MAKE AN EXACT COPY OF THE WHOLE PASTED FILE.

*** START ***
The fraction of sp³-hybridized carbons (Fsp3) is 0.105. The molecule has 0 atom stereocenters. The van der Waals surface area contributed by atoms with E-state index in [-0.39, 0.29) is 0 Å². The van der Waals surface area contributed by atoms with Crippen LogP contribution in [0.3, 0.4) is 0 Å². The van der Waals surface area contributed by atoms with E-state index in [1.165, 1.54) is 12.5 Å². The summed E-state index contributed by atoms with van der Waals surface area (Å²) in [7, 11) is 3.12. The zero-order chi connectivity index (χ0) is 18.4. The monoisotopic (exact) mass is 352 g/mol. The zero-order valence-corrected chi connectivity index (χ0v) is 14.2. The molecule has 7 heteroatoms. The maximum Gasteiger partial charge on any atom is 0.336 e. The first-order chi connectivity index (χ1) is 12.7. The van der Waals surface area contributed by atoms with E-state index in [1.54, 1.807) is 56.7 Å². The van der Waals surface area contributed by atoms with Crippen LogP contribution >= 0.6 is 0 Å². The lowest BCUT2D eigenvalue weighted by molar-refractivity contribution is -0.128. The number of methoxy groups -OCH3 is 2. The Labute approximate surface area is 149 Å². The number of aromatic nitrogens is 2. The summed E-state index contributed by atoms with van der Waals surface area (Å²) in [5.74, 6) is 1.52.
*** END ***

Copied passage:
The fraction of sp³-hybridized carbons (Fsp3) is 0.105. The molecule has 0 atom stereocenters. The van der Waals surface area contributed by atoms with E-state index in [-0.39, 0.29) is 0 Å². The van der Waals surface area contributed by atoms with Crippen LogP contribution in [0.3, 0.4) is 0 Å². The van der Waals surface area contributed by atoms with E-state index in [1.165, 1.54) is 12.5 Å². The summed E-state index contributed by atoms with van der Waals surface area (Å²) in [7, 11) is 3.12. The zero-order chi connectivity index (χ0) is 18.4. The monoisotopic (exact) mass is 352 g/mol. The zero-order valence-corrected chi connectivity index (χ0v) is 14.2. The molecule has 7 heteroatoms. The maximum Gasteiger partial charge on any atom is 0.336 e. The first-order chi connectivity index (χ1) is 12.7. The van der Waals surface area contributed by atoms with E-state index in [1.54, 1.807) is 56.7 Å². The van der Waals surface area contributed by atoms with Crippen LogP contribution >= 0.6 is 0 Å². The lowest BCUT2D eigenvalue weighted by molar-refractivity contribution is -0.128. The number of methoxy groups -OCH3 is 2. The Labute approximate surface area is 149 Å². The number of aromatic nitrogens is 2. The summed E-state index contributed by atoms with van der Waals surface area (Å²) in [5.74, 6) is 1.52.